His profile is aided by a change in the marketing landscape, according to Duber-Smith. Where once teams were the main attraction, now it is the players who have the pulling power.

"It's all about what we call 'star power' in the sports marketing world," he explained. "We can thank 15 or 20 years of fantasy football for that.

"Star power drives almost everything – people will go out and watch really poor teams, so long as there are one or two great stars. Teams can also make millions of dollars despite not winning for decades, just so long as the star power is there.

"The NFL has rallied this year, and I think that's down to a couple of things. First, they are paying a lot more attention to which games they are showing on television, so that really helps, but we also have 'Generation Z' coming in.

"They are different. With the millennials, we had a malaise for a period of time. Now, though, we have in this batch of new quarterbacks, probably the most exciting bunch we've possibly ever seen.

"It's all about quality. The Premier League is rated number one in the world, and the way you look at that is through player salaries. The thing about Americans is – and you're going to see this when the XFL fails – they don't like to watch poor sports.

"They like to watch the best in the world, which explains why the Premier League ratings are so much higher than our own MLS. We don't care where it comes from – if it's high quality, we will watch it."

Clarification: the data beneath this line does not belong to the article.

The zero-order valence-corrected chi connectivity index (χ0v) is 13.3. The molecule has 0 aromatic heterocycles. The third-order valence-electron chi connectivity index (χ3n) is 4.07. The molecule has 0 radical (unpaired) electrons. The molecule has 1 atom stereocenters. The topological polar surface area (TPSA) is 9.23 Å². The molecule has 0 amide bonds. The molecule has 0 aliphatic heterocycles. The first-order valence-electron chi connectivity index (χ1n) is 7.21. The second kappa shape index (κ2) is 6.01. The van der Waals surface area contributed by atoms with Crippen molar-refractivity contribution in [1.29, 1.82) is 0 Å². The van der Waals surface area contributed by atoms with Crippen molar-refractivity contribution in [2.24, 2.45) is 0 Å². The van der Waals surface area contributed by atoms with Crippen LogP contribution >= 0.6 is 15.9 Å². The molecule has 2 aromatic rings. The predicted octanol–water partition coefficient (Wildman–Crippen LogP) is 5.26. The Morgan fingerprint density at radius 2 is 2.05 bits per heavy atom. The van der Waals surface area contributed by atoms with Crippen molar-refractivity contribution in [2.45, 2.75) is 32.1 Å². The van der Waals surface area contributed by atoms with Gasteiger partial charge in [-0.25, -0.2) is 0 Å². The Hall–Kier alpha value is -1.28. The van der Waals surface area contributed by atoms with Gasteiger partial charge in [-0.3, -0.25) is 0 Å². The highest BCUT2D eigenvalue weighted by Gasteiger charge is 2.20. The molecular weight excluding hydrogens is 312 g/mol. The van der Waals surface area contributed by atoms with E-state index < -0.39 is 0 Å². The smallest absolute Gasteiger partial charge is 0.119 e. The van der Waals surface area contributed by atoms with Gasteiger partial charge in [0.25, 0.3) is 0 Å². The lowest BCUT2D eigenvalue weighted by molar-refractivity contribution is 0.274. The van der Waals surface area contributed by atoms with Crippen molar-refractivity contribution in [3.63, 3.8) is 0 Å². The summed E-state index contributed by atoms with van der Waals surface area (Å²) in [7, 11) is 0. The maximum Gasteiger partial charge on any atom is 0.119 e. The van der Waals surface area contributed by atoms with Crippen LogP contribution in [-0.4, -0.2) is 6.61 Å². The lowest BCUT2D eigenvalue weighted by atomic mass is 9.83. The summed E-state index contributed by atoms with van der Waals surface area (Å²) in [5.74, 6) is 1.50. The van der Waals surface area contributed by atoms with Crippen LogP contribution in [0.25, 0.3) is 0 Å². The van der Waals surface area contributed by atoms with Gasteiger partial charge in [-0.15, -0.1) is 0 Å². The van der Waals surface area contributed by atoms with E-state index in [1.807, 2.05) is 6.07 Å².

There is little doubt about Mahomes' quality. Kansas City have drafted and developed a franchise QB who should be worth every penny of what they end up paying him. As one of the faces in the NFL, he should expect to be in high demand.

Bayern Munich versus RB Leipzig – if ever a fixture was about more than the game itself, this was it.

In its plainest reading, absent any nuance, Sunday's Bundesliga clash at the Allianz Arena pitted history, heritage and prestige against, well, Leipzig.

Bayern, with their 29 league titles and five European Cups, are a global powerhouse, a team that would spring more readily to mind than almost any other if one were prompted to name one.

As with any club that boasts such a well-stocked trophy room, Bayern are not without their detractors, but respect for the Bavarians is universal, even if sometimes begrudging.